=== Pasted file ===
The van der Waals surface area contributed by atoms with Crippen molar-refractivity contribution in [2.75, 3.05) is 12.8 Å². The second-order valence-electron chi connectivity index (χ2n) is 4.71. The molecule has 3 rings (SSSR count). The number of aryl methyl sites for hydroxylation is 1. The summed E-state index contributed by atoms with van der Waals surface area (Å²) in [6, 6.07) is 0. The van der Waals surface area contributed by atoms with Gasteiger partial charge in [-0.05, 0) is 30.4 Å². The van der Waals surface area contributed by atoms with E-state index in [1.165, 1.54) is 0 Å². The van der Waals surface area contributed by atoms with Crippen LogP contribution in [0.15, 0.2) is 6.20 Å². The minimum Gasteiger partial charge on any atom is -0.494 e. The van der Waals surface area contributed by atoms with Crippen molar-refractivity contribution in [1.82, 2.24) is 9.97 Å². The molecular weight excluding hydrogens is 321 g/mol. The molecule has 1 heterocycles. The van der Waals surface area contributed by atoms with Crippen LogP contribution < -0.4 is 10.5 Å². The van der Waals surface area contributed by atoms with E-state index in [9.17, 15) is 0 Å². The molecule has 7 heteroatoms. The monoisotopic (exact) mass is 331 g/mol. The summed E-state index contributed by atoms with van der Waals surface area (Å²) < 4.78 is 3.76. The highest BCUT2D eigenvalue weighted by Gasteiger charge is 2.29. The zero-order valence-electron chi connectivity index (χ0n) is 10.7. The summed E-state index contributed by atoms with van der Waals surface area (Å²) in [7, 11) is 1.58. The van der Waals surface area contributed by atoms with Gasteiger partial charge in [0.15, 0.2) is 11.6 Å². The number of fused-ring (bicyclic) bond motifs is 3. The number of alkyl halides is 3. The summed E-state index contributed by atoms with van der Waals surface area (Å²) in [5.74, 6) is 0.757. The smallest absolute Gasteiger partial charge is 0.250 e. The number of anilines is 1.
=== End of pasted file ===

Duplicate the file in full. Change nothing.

The van der Waals surface area contributed by atoms with Crippen molar-refractivity contribution in [2.75, 3.05) is 12.8 Å². The second-order valence-electron chi connectivity index (χ2n) is 4.71. The molecule has 3 rings (SSSR count). The number of aryl methyl sites for hydroxylation is 1. The summed E-state index contributed by atoms with van der Waals surface area (Å²) in [6, 6.07) is 0. The van der Waals surface area contributed by atoms with Gasteiger partial charge in [-0.05, 0) is 30.4 Å². The van der Waals surface area contributed by atoms with E-state index in [1.165, 1.54) is 0 Å². The van der Waals surface area contributed by atoms with Crippen LogP contribution in [0.15, 0.2) is 6.20 Å². The minimum Gasteiger partial charge on any atom is -0.494 e. The van der Waals surface area contributed by atoms with Crippen molar-refractivity contribution in [1.82, 2.24) is 9.97 Å². The molecular weight excluding hydrogens is 321 g/mol. The molecule has 1 heterocycles. The van der Waals surface area contributed by atoms with Crippen LogP contribution < -0.4 is 10.5 Å². The van der Waals surface area contributed by atoms with E-state index in [9.17, 15) is 0 Å². The molecule has 7 heteroatoms. The monoisotopic (exact) mass is 331 g/mol. The summed E-state index contributed by atoms with van der Waals surface area (Å²) < 4.78 is 3.76. The highest BCUT2D eigenvalue weighted by Gasteiger charge is 2.29. The zero-order valence-electron chi connectivity index (χ0n) is 10.7. The summed E-state index contributed by atoms with van der Waals surface area (Å²) in [7, 11) is 1.58. The van der Waals surface area contributed by atoms with Gasteiger partial charge in [0.15, 0.2) is 11.6 Å². The number of fused-ring (bicyclic) bond motifs is 3. The number of alkyl halides is 3. The summed E-state index contributed by atoms with van der Waals surface area (Å²) in [5.74, 6) is 0.757. The smallest absolute Gasteiger partial charge is 0.250 e. The number of anilines is 1.